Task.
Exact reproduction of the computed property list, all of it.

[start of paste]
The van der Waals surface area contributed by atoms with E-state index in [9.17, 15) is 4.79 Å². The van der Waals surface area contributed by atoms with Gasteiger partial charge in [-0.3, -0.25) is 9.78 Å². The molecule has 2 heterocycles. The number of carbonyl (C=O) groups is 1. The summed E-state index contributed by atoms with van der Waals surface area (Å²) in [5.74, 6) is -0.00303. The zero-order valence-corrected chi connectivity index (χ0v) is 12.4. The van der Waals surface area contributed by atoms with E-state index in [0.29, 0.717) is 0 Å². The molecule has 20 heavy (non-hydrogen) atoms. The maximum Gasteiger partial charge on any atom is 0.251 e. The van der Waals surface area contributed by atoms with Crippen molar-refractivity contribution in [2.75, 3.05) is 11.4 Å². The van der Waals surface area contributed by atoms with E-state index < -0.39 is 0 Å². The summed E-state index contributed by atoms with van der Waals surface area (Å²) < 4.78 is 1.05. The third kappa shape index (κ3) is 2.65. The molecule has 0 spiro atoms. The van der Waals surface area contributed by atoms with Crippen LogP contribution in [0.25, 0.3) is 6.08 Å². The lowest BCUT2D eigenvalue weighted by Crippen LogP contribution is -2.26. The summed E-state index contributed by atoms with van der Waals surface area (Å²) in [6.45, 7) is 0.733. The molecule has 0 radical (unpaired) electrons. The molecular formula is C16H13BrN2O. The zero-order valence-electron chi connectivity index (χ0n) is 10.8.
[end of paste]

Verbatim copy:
The van der Waals surface area contributed by atoms with E-state index in [9.17, 15) is 4.79 Å². The van der Waals surface area contributed by atoms with Gasteiger partial charge in [-0.3, -0.25) is 9.78 Å². The molecule has 2 heterocycles. The number of carbonyl (C=O) groups is 1. The summed E-state index contributed by atoms with van der Waals surface area (Å²) in [5.74, 6) is -0.00303. The zero-order valence-corrected chi connectivity index (χ0v) is 12.4. The van der Waals surface area contributed by atoms with E-state index in [0.29, 0.717) is 0 Å². The molecule has 20 heavy (non-hydrogen) atoms. The maximum Gasteiger partial charge on any atom is 0.251 e. The van der Waals surface area contributed by atoms with Crippen molar-refractivity contribution in [2.75, 3.05) is 11.4 Å². The van der Waals surface area contributed by atoms with E-state index < -0.39 is 0 Å². The summed E-state index contributed by atoms with van der Waals surface area (Å²) < 4.78 is 1.05. The third kappa shape index (κ3) is 2.65. The molecule has 0 spiro atoms. The van der Waals surface area contributed by atoms with Crippen LogP contribution in [0.25, 0.3) is 6.08 Å². The lowest BCUT2D eigenvalue weighted by Crippen LogP contribution is -2.26. The summed E-state index contributed by atoms with van der Waals surface area (Å²) in [6.45, 7) is 0.733. The molecule has 0 radical (unpaired) electrons. The molecular formula is C16H13BrN2O. The zero-order valence-electron chi connectivity index (χ0n) is 10.8.